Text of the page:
Many of Teruya’s more recent projects address Okinawa’s past and present more overtly, including a current exhibition in Berlin, “2014-2015 on Okinawa.” The show combines Teruya’s current works with artifacts from WWII and objects from Okinawa. The narrative is intended to link Okinawa’s history with a tangible present, and the works are displayed as suspended, or floating in their cases to further engage the viewer.

The beauty in Teruya’s projects lies in their combination of aesthetic charm and accessibility. Regardless of background, any viewer may identify with the strength one finds in reaching into the past and maintaining tradition. One of Teruya’s current video installations, “Features,” is part of the touring group exhibition “Go Betweens: The World Seen through Children.” Two separate video projections combined with sounds speak to a current crisis in Okinawa between the development of American military facilities and villagers’ attempts to protect a forest home to an immense biodiversity. True to Teruya’s work, the artist does not shy away from contemporary issues with a complicated past.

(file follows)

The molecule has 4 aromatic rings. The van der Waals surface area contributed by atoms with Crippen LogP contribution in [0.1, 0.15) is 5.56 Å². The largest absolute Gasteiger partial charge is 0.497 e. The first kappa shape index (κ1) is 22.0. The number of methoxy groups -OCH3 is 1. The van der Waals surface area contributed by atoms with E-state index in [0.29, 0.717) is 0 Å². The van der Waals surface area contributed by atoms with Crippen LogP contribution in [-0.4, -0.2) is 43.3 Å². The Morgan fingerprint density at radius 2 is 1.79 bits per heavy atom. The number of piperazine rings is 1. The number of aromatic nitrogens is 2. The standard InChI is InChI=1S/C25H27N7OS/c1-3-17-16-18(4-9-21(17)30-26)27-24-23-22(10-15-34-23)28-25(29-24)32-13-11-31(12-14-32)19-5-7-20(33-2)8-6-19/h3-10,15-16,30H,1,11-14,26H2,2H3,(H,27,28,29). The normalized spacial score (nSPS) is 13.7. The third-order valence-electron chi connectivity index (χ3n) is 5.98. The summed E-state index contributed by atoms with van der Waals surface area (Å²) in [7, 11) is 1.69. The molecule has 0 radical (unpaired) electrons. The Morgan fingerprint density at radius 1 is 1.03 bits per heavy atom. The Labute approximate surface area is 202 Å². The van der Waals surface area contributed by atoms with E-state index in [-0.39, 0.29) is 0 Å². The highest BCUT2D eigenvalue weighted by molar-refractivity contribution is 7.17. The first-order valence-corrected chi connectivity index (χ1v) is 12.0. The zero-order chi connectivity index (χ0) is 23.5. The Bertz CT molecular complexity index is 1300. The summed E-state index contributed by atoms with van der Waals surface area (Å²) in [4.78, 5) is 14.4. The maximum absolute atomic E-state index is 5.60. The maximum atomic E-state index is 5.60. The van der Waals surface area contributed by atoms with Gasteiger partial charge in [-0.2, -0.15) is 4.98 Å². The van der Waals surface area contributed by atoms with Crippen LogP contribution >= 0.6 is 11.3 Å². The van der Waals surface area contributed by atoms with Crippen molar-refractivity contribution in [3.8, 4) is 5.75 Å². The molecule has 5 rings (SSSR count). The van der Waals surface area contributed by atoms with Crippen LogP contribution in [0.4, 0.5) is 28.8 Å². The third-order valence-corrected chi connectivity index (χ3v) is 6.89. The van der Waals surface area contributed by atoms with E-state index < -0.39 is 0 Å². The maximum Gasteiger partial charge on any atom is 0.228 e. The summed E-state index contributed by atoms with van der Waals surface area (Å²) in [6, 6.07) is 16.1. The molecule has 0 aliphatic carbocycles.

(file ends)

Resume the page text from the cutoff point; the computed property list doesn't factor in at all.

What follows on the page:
Leave a comment

Filed under Uncategorized

On Pei Jing’s Bared at Tiananmen

By Yuanyuan Tang

Many people might think of Chinese art as not aging. However, as the times of stability were abruptly interrupted by violent political or social revolts in Chinese history, those revolts inevitably resulted in cultural changes, thus reflected in the arts. Therefore, evolved as artists’ innovative attitudes toward the established foundations of traditional Chinese art, postmodern Chinese art has gone through lots of transformation in the past thirty years.

Pei Jing’s Bared at Tiananmen is a powerful and dynamic postmodern paradigm featuring the artist’s mixture of iconic imagery and ideas. The painting depicts two nude figures standing in Tiananmen Square, where Chinese citizens used to demand more freedom against the policies of the Communist government. These two figures are wearing Red Army caps, surrounded by sunflowers – a signifier of loyalty to President Mao – and other suggestive symbols like butterflies. The vibrant colors that Pei Jin applied in the painting are also eye-catching and powerful: the gradual changing blues on both the sky and the ground adds layers of mystery, yet the bloody red Tiananmen illuminates the story behind.

The government’s violent crackdown of Tiananmen Square in 1989 was a politically significant event on a global scale. Members of the Communist Party who had sided with the protesters were violently purged, which was not allowed to be publicized in China. Even though nowadays, this painting would be prohibited from display. By portraying the tension between desiring the freedom of expression and remaining loyal to the Communist Party, the artist shows his ways of questioning contemporary cultural standards, as well as challenging authority and history.